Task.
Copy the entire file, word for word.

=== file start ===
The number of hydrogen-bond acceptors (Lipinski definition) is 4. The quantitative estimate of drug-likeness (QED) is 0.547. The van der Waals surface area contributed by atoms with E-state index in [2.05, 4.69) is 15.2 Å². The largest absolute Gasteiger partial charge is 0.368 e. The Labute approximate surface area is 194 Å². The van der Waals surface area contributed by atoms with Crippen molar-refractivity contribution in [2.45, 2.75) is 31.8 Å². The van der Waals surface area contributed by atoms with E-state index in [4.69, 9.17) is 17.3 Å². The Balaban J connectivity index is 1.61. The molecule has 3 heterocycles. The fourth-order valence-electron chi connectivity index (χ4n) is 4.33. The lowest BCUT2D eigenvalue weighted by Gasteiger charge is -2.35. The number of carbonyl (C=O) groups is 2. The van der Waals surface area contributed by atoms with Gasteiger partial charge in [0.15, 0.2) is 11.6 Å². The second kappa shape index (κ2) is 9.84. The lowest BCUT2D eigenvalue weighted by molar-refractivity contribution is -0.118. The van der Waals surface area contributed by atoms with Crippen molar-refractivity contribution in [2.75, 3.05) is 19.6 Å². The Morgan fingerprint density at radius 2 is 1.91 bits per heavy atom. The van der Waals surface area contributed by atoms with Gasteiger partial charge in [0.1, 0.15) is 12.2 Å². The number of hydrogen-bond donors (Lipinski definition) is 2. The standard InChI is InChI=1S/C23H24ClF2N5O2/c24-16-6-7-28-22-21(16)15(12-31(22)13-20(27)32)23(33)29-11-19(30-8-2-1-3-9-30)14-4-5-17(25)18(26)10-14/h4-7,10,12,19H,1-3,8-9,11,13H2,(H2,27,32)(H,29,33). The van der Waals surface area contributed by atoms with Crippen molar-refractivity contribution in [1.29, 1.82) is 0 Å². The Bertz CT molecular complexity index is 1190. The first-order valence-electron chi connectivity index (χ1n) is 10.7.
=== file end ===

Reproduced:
The number of hydrogen-bond acceptors (Lipinski definition) is 4. The quantitative estimate of drug-likeness (QED) is 0.547. The van der Waals surface area contributed by atoms with E-state index in [2.05, 4.69) is 15.2 Å². The largest absolute Gasteiger partial charge is 0.368 e. The Labute approximate surface area is 194 Å². The van der Waals surface area contributed by atoms with Crippen molar-refractivity contribution in [2.45, 2.75) is 31.8 Å². The van der Waals surface area contributed by atoms with E-state index in [4.69, 9.17) is 17.3 Å². The Balaban J connectivity index is 1.61. The molecule has 3 heterocycles. The fourth-order valence-electron chi connectivity index (χ4n) is 4.33. The lowest BCUT2D eigenvalue weighted by Gasteiger charge is -2.35. The number of carbonyl (C=O) groups is 2. The van der Waals surface area contributed by atoms with Gasteiger partial charge in [0.15, 0.2) is 11.6 Å². The second kappa shape index (κ2) is 9.84. The lowest BCUT2D eigenvalue weighted by molar-refractivity contribution is -0.118. The van der Waals surface area contributed by atoms with Crippen molar-refractivity contribution in [2.75, 3.05) is 19.6 Å². The Morgan fingerprint density at radius 2 is 1.91 bits per heavy atom. The van der Waals surface area contributed by atoms with Gasteiger partial charge in [0.1, 0.15) is 12.2 Å². The number of hydrogen-bond donors (Lipinski definition) is 2. The standard InChI is InChI=1S/C23H24ClF2N5O2/c24-16-6-7-28-22-21(16)15(12-31(22)13-20(27)32)23(33)29-11-19(30-8-2-1-3-9-30)14-4-5-17(25)18(26)10-14/h4-7,10,12,19H,1-3,8-9,11,13H2,(H2,27,32)(H,29,33). The van der Waals surface area contributed by atoms with Crippen molar-refractivity contribution in [1.29, 1.82) is 0 Å². The Bertz CT molecular complexity index is 1190. The first-order valence-electron chi connectivity index (χ1n) is 10.7.